We can now add a vowel articulation representing the front-est open-est tongue position [a] to create a quadrilateral that represents the highest point of the tongue for four extreme vowels, as shown in the diagram below:
The edges of this diagram can now be enhanced by considering vowels that divide the vertical edges into three equal steps. There is some debate whether we should do this on articulatory grounds or on acoustic grounds, but let's not worry about that for now. Lastly we can add different lip positions for different parts of the quadrilateral to get the Cardinal Vowel chart:
As you can see from the diagram below, cardinal vowel 1-4 have an unrounded lip position, while cardinal vowels 5-8 are rounded [source: Catford, 1988]:
The invention of the Cardinal Vowel system is usually credited to Daniel Jones although its basis goes back to the work of earlier phoneticians. Hear Daniel Jones himself speaking the first 8 Cardinal Vowels [Source]:
Daniel Jones also defined Secondary Cardinal Vowels as the cardinal Vowels 1-8 with the opposite lip rounding. This approach is still seen in the vowel chart of the modern IPA:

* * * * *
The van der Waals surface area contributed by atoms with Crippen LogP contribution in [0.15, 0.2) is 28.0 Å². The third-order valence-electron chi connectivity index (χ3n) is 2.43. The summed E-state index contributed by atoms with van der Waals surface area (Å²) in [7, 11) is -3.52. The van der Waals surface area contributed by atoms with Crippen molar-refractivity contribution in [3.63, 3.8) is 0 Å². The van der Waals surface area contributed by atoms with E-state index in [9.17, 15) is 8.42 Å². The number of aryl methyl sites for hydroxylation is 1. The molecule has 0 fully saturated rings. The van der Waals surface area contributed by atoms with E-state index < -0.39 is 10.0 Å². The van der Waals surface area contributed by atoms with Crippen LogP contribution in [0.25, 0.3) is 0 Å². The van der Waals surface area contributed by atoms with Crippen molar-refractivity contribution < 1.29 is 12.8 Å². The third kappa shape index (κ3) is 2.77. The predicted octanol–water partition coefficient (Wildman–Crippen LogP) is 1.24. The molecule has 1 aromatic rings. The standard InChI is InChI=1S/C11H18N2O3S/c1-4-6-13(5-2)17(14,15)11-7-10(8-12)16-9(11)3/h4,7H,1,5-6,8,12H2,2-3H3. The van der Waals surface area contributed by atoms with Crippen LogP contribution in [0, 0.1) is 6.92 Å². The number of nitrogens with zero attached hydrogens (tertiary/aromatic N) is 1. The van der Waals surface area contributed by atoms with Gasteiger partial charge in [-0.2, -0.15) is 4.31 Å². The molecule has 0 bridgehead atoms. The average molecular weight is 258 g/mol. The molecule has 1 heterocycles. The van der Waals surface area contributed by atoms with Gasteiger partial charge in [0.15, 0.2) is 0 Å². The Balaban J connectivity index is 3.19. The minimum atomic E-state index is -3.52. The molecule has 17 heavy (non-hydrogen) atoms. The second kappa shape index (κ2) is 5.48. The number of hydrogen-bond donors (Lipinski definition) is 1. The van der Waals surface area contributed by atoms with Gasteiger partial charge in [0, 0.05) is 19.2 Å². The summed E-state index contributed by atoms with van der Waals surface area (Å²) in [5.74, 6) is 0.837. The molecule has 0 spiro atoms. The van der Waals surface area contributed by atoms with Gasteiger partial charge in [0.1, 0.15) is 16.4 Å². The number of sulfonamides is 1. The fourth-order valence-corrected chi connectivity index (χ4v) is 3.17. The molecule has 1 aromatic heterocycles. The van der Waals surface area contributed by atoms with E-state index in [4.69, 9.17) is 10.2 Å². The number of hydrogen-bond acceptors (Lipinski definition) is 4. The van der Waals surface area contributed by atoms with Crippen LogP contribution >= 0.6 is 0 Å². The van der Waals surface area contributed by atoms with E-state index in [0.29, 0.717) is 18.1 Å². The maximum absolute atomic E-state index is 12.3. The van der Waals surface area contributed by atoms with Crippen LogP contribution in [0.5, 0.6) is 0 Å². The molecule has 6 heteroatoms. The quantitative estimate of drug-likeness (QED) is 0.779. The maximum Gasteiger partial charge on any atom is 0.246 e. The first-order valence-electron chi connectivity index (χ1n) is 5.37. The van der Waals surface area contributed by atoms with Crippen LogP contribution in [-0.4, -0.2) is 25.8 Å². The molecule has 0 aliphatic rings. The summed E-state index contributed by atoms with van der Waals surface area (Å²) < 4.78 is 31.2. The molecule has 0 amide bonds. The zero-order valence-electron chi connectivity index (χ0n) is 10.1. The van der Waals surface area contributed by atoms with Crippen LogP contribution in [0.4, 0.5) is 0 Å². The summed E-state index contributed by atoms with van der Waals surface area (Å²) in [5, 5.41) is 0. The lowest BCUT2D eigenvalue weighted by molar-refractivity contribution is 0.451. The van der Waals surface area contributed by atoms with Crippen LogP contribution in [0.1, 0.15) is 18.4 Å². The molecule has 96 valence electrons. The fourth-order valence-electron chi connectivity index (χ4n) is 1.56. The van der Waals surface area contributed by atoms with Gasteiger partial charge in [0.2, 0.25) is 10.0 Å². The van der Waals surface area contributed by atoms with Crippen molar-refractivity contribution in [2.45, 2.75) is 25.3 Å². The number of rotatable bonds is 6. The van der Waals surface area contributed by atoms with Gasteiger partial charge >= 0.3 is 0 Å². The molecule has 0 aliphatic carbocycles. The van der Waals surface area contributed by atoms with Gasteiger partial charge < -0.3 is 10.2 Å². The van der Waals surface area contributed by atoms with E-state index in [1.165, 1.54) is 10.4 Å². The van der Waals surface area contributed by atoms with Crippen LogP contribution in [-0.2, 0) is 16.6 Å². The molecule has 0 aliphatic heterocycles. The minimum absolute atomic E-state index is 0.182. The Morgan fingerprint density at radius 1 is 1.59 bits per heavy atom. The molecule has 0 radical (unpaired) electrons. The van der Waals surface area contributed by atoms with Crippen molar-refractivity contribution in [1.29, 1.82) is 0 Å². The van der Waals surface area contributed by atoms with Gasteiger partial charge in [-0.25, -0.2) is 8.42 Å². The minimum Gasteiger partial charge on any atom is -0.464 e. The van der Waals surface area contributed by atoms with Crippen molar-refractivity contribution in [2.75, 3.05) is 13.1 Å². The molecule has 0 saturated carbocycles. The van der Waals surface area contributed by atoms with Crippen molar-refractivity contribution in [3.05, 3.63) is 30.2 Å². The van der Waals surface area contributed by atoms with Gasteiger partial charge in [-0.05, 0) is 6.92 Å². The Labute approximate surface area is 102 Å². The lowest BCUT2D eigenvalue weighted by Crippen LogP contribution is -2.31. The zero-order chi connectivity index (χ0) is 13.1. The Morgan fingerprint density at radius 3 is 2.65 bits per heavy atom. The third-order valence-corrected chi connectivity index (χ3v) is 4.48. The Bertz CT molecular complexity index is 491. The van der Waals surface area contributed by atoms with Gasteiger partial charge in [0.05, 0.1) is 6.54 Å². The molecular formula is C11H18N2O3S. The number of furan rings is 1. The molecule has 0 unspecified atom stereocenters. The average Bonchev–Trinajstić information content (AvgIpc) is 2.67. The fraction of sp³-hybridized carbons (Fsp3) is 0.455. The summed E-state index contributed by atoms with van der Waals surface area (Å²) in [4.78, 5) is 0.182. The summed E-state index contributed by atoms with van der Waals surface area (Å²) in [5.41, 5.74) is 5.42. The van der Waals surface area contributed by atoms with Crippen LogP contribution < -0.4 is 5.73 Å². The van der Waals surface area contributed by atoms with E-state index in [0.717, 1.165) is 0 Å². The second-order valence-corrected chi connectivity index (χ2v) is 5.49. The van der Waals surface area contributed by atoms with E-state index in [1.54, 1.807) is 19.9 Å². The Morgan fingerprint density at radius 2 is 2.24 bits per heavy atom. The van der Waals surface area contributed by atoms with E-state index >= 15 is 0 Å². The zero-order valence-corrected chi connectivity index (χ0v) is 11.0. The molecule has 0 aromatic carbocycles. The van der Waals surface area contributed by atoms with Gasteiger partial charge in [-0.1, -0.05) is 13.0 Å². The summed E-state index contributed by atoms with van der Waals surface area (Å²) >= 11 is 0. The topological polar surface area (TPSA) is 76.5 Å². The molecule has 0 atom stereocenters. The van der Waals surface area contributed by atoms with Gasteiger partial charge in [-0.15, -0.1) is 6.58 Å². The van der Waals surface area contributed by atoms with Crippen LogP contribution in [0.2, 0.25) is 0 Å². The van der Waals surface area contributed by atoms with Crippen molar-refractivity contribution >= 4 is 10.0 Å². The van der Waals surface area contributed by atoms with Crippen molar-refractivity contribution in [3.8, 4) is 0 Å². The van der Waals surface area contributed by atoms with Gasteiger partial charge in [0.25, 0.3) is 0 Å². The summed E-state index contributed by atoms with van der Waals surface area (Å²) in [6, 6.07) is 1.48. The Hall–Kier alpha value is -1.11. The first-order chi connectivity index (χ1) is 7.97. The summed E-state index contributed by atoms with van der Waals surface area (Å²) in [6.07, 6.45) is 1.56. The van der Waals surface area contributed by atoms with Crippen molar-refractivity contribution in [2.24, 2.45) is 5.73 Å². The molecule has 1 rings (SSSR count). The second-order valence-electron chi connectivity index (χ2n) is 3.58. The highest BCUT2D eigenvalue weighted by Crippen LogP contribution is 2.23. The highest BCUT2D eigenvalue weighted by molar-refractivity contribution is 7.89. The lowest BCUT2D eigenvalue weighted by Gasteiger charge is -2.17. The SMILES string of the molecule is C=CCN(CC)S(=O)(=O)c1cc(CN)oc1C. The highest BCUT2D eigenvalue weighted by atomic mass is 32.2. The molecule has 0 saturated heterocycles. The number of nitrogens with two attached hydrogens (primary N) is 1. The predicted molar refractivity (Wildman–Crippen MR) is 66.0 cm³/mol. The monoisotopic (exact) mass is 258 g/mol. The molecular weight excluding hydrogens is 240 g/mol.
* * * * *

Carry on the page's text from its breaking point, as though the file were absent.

- Quantifying the timbre of sonorants
Jones's Cardinal Vowel notation provides a means to write down the perceived quality of any vowel. The accuracy of the system depends, however, on the skills and biases of the listener. The Phonetician has to judge where some given vowel sits with respect to some supposed extreme vowels spoken by the same speaker. Inevitably we will find differences across listeners simply because of the complexity of that judgement and the effect of perceptual biases caused by their language background. To make our analysis objective we have two challenges: (i) to describe the spectrum of the vowel sound itself, and (ii) to use information about the range of vowel sounds available to the speaker to establish where this sound comes with respect to others.